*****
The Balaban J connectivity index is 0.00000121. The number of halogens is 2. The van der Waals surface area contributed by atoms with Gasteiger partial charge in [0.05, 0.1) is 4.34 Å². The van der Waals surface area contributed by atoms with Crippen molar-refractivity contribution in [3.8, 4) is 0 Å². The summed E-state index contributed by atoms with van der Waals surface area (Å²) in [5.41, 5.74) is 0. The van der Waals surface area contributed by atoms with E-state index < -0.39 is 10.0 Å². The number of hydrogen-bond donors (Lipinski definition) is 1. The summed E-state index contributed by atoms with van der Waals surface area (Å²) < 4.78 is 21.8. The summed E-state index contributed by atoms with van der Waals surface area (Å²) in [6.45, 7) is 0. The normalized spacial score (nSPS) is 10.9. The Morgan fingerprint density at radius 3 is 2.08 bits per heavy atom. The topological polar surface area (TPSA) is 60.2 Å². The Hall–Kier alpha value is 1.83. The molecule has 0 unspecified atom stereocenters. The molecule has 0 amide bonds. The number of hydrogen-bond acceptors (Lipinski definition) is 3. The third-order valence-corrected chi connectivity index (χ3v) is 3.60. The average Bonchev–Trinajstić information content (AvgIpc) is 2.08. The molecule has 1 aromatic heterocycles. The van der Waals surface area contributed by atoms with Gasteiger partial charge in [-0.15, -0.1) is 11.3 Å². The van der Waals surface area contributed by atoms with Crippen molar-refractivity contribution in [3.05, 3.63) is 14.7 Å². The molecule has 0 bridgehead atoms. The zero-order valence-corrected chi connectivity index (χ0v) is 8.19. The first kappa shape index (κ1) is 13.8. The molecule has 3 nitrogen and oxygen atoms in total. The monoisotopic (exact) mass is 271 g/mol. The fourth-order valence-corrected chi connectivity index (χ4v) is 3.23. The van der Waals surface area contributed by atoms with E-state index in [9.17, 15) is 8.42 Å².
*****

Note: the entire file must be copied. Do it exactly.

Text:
The Balaban J connectivity index is 0.00000121. The number of halogens is 2. The van der Waals surface area contributed by atoms with Gasteiger partial charge in [0.05, 0.1) is 4.34 Å². The van der Waals surface area contributed by atoms with Crippen molar-refractivity contribution in [3.8, 4) is 0 Å². The summed E-state index contributed by atoms with van der Waals surface area (Å²) in [5.41, 5.74) is 0. The van der Waals surface area contributed by atoms with E-state index < -0.39 is 10.0 Å². The number of hydrogen-bond donors (Lipinski definition) is 1. The summed E-state index contributed by atoms with van der Waals surface area (Å²) < 4.78 is 21.8. The summed E-state index contributed by atoms with van der Waals surface area (Å²) in [6.45, 7) is 0. The normalized spacial score (nSPS) is 10.9. The Morgan fingerprint density at radius 3 is 2.08 bits per heavy atom. The topological polar surface area (TPSA) is 60.2 Å². The Hall–Kier alpha value is 1.83. The molecule has 0 unspecified atom stereocenters. The molecule has 0 amide bonds. The number of hydrogen-bond acceptors (Lipinski definition) is 3. The third-order valence-corrected chi connectivity index (χ3v) is 3.60. The average Bonchev–Trinajstić information content (AvgIpc) is 2.08. The molecule has 1 aromatic heterocycles. The van der Waals surface area contributed by atoms with Gasteiger partial charge in [-0.15, -0.1) is 11.3 Å². The van der Waals surface area contributed by atoms with Crippen molar-refractivity contribution in [3.05, 3.63) is 14.7 Å². The molecule has 0 bridgehead atoms. The zero-order valence-corrected chi connectivity index (χ0v) is 8.19. The first kappa shape index (κ1) is 13.8. The molecule has 3 nitrogen and oxygen atoms in total. The monoisotopic (exact) mass is 271 g/mol. The fourth-order valence-corrected chi connectivity index (χ4v) is 3.23. The van der Waals surface area contributed by atoms with E-state index in [9.17, 15) is 8.42 Å².